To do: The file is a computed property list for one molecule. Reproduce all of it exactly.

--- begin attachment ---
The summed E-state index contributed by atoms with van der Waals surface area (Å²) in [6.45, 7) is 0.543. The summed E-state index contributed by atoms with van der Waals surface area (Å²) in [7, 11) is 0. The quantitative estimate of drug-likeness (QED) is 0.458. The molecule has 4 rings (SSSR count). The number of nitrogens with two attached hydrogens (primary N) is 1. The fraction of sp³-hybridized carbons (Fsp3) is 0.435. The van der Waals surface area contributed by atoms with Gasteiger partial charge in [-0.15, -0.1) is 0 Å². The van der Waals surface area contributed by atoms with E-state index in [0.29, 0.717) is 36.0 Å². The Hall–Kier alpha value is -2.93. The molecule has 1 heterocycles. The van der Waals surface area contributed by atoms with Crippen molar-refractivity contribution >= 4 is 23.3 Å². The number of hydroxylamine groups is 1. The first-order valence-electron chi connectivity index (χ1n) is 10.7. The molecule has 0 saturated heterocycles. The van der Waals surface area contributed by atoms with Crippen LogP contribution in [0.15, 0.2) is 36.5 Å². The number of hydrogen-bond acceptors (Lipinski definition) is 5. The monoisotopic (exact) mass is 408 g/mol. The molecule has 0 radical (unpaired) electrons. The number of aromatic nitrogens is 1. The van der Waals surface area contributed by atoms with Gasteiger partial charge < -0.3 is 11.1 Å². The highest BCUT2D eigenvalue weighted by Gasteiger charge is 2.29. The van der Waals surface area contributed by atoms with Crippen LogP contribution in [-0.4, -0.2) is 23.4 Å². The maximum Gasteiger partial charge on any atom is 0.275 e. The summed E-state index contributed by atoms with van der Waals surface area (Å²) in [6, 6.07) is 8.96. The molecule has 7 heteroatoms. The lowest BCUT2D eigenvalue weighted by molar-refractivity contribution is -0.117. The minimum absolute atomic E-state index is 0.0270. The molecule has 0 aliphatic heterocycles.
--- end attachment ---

The summed E-state index contributed by atoms with van der Waals surface area (Å²) in [6.45, 7) is 0.543. The summed E-state index contributed by atoms with van der Waals surface area (Å²) in [7, 11) is 0. The quantitative estimate of drug-likeness (QED) is 0.458. The molecule has 4 rings (SSSR count). The number of nitrogens with two attached hydrogens (primary N) is 1. The fraction of sp³-hybridized carbons (Fsp3) is 0.435. The van der Waals surface area contributed by atoms with Gasteiger partial charge in [-0.15, -0.1) is 0 Å². The van der Waals surface area contributed by atoms with E-state index in [0.29, 0.717) is 36.0 Å². The Hall–Kier alpha value is -2.93. The molecule has 1 heterocycles. The van der Waals surface area contributed by atoms with Crippen molar-refractivity contribution >= 4 is 23.3 Å². The number of hydroxylamine groups is 1. The first-order valence-electron chi connectivity index (χ1n) is 10.7. The molecule has 0 saturated heterocycles. The van der Waals surface area contributed by atoms with Crippen LogP contribution in [0.15, 0.2) is 36.5 Å². The number of hydrogen-bond acceptors (Lipinski definition) is 5. The monoisotopic (exact) mass is 408 g/mol. The molecule has 0 radical (unpaired) electrons. The number of aromatic nitrogens is 1. The van der Waals surface area contributed by atoms with Gasteiger partial charge < -0.3 is 11.1 Å². The highest BCUT2D eigenvalue weighted by Gasteiger charge is 2.29. The van der Waals surface area contributed by atoms with Crippen LogP contribution in [-0.4, -0.2) is 23.4 Å². The maximum Gasteiger partial charge on any atom is 0.275 e. The summed E-state index contributed by atoms with van der Waals surface area (Å²) in [6, 6.07) is 8.96. The molecule has 7 heteroatoms. The lowest BCUT2D eigenvalue weighted by molar-refractivity contribution is -0.117. The minimum absolute atomic E-state index is 0.0270. The molecule has 0 aliphatic heterocycles.